Self-publishing can tend to attract sleaze (as Amazon could attest after having distributed not one but at least two different self-published pedophilia guides), and it is sometimes tricky for a self-publishing distributor or enabler to keep track of everything it’s allowing. The latest business to find this out is Kickstarter, whose automated crowdfunding campaigns have made it something of a self-publishing darling lately.

It started when comedian Casey Malone noticed and blogged about a nearly-complete Kickstarter program aimed at producing a “seduction guide,” using material gathered from this reddit thread. The guide offers men advice on getting women to sleep with them, counseling them to be aggressive in their actions. Malone posted quotes from this material in his blog entry, and called it “a book about how to sexually assault women.”

(In a statement posted to pastebin, the book’s author, Ken Hoinsky, insists that he would never condone sexual assault or violence toward women, and that these quotes were taken way out of context and referred to what to do only after the man and woman were already in a relationship and “alone behind closed doors fooling around.”)

Kickstarter only found out about this guide two hours before the Kickstarter was due to end, and because of institutional inertia born of trying to err on the side of caution did not act in time to prevent it from closing and funding. (It earned over $16,000 on a $2,000 goal.) At that point, the money was transferred to Hoinsky’s account. Kickstarter posted an abject apology to its blog, stating that it was sorry it had not canceled the project before it funded, it would prevent this type of project from being solicited through it again, and it was donating $25,000 to an anti-sexual violence organization.

The puzzling thing is, Kickstarter supposedly vets projects when they’re submitted, so it can reject objectionable ones early on. The project had a 21-day funding period, yet Kickstarter only found out about its offensive nature 2 hours before the end?

Were the quotes taken out of context, and the guide more innocent than it appeared? I’m well aware of how easy it is to jump to the worst possible conclusions and then have those conclusions spread like wildfire through the Internet while the truth is still putting its boots on. Could that have happened here?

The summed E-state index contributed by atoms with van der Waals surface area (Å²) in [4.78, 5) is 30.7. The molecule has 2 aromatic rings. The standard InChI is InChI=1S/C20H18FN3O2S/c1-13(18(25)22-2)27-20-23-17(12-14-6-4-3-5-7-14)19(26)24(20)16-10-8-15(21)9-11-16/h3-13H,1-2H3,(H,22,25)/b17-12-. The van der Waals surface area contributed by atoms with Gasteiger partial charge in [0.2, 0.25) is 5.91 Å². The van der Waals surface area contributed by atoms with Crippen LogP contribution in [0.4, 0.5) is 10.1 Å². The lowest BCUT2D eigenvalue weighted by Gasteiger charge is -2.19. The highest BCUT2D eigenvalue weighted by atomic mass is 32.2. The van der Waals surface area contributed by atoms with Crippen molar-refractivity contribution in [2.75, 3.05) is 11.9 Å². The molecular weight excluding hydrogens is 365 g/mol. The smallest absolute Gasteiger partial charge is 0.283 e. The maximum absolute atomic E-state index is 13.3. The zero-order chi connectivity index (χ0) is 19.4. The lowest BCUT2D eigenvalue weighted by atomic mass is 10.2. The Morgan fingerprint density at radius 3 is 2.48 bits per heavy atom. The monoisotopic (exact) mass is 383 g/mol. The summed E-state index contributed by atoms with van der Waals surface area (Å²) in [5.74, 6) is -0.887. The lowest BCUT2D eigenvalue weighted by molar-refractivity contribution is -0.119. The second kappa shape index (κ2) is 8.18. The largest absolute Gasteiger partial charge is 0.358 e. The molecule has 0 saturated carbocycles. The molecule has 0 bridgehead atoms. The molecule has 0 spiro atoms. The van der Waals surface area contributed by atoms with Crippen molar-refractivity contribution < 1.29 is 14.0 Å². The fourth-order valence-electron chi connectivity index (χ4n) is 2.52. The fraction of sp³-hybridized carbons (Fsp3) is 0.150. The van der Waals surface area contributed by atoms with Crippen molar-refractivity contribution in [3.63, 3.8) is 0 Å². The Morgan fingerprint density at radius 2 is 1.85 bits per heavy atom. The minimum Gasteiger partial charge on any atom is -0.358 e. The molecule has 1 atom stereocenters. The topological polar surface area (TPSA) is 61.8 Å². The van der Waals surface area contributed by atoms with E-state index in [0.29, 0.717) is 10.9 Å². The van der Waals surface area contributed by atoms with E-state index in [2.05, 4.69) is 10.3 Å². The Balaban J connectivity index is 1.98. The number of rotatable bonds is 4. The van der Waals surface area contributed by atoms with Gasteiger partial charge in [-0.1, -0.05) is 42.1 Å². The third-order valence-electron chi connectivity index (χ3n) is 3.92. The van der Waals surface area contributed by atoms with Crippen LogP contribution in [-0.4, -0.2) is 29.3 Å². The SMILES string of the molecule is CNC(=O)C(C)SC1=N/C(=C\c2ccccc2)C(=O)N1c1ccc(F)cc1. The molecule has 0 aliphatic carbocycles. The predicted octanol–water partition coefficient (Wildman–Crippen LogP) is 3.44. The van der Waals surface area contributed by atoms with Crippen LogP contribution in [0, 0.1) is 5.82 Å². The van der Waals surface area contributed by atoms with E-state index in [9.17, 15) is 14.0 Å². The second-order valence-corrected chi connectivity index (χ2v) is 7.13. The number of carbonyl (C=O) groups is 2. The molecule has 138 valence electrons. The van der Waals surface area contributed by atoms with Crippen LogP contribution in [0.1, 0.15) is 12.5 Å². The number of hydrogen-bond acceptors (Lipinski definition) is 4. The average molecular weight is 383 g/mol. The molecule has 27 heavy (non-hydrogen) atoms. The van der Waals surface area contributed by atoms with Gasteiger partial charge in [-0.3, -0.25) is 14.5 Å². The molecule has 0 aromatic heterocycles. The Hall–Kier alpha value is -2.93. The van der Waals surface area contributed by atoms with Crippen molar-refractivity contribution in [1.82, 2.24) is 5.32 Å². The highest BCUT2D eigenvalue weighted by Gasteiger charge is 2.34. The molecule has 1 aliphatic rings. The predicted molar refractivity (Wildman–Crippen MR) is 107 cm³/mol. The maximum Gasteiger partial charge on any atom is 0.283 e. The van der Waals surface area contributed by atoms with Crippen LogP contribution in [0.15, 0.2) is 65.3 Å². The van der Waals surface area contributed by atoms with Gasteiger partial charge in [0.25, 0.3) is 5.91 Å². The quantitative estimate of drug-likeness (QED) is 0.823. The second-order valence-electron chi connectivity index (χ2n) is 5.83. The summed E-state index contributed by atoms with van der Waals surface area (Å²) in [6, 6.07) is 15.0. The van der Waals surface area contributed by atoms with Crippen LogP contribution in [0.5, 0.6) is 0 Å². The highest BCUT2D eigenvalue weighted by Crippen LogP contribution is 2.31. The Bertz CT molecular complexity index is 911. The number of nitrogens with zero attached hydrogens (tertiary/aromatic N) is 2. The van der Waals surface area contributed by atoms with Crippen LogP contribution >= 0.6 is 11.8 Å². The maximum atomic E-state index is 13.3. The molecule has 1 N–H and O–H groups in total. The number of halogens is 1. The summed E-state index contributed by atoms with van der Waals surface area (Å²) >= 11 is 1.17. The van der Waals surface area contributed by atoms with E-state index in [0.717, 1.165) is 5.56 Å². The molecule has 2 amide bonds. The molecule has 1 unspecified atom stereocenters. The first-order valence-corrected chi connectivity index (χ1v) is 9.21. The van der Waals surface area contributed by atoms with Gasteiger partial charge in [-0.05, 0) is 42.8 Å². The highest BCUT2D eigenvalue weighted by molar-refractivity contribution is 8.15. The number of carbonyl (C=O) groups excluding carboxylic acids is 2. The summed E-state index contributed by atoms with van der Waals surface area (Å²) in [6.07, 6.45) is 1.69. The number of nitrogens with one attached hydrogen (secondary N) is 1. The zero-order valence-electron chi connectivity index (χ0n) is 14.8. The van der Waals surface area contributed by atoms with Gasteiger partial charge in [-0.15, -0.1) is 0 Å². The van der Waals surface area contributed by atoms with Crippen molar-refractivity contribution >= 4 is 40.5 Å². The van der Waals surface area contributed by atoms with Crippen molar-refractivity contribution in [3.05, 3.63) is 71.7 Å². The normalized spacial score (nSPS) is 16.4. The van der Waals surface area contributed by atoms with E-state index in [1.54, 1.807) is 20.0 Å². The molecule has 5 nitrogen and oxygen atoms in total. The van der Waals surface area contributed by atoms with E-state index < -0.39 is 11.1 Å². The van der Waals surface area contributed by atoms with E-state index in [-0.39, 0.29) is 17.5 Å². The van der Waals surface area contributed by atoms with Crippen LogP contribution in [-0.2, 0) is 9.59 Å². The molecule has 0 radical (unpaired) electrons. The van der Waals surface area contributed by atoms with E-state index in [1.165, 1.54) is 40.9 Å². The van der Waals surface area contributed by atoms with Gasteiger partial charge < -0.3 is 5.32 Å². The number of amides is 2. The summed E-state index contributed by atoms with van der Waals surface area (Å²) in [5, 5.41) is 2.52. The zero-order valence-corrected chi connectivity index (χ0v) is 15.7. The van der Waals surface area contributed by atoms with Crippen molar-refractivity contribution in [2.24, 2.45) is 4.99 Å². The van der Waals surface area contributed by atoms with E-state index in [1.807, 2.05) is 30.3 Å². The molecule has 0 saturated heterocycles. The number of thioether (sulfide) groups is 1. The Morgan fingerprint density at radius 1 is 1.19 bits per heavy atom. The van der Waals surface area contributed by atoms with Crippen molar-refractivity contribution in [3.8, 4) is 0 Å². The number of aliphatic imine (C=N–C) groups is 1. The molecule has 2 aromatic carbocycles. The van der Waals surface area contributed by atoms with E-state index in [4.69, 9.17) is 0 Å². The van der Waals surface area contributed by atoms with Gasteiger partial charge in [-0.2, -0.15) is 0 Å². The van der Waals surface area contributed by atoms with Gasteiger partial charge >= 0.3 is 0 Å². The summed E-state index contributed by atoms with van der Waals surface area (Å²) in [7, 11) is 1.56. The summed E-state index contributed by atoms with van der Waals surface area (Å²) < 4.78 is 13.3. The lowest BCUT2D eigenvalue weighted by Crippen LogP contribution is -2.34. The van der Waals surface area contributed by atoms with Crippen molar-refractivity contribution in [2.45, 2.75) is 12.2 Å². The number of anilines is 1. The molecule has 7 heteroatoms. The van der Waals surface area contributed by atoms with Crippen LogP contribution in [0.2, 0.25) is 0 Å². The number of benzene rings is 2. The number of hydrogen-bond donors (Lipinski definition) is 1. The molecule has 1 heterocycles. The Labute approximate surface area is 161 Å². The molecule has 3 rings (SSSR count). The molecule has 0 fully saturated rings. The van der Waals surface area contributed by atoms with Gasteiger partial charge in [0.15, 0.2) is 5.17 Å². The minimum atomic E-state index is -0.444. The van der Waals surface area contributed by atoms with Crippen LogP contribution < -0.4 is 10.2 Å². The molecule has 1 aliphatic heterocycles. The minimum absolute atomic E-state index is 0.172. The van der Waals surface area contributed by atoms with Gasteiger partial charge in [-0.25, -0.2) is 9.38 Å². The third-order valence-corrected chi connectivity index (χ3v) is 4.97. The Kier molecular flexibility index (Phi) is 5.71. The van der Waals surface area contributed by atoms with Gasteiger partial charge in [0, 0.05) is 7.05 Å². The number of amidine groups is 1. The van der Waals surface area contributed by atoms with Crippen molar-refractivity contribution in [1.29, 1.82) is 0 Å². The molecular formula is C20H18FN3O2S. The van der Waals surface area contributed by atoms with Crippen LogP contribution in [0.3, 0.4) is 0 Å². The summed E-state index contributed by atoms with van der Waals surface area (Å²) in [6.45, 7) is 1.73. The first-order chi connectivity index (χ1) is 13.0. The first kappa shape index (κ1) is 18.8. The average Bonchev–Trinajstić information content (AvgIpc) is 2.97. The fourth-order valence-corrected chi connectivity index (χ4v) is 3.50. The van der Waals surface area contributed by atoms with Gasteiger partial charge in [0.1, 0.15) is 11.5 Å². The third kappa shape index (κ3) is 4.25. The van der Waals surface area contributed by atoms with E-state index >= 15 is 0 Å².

To be fair, the quotes did come from a section discussing bedroom behavior between (presumably) consenting adults, and the rest of the series of posts that make up the book’s material are by and large more tame. On the other hand, this section does come off as creepy as hell even reading through the whole post on reddit rather than just relying on Malone’s out-of-context quotes. He even manages to make the section warning men to back off if the woman says to stop creepy! Even if I give Hoinsky the benefit of the doubt and take him at his word that he didn’t mean it that way, he expressed what he did write badly enough that it could still give readers bad ideas.

Of course, when you get right down to it, perhaps the only thing really notable about this case is the involvement of Kickstarter and the openness. If you search “seduction guide” on Amazon, a panoply of videos, books, Android applications, and thigh-length stockings appears, and any one or all of these might contain advice that’s just as offensive as the Kickstarted one. (And men aren’t the only ones who get guides written for them.) After all, the definition of “seduce” is “to lead astray,” which is to say, to convince someone to do something they otherwise might not want to do.

In any event, the Kickstarter was funded, even if the project was taken down afterward. Given that Kickstarter projects are used for sending out updates and working out how to distribute the product even after funding, I wonder whether Hoinsky will have any trouble getting the completed book out to those who paid for it, and whether those who paid for it would have any cause of action against Kickstarter if removing the project meant he lost access to the contact information of his funders.

(Found via The Next Web, TechCrunch.)

Update: Glenn Fleishman at BoingBoing has a lengthy post with a lot more background and context. Worth a read.


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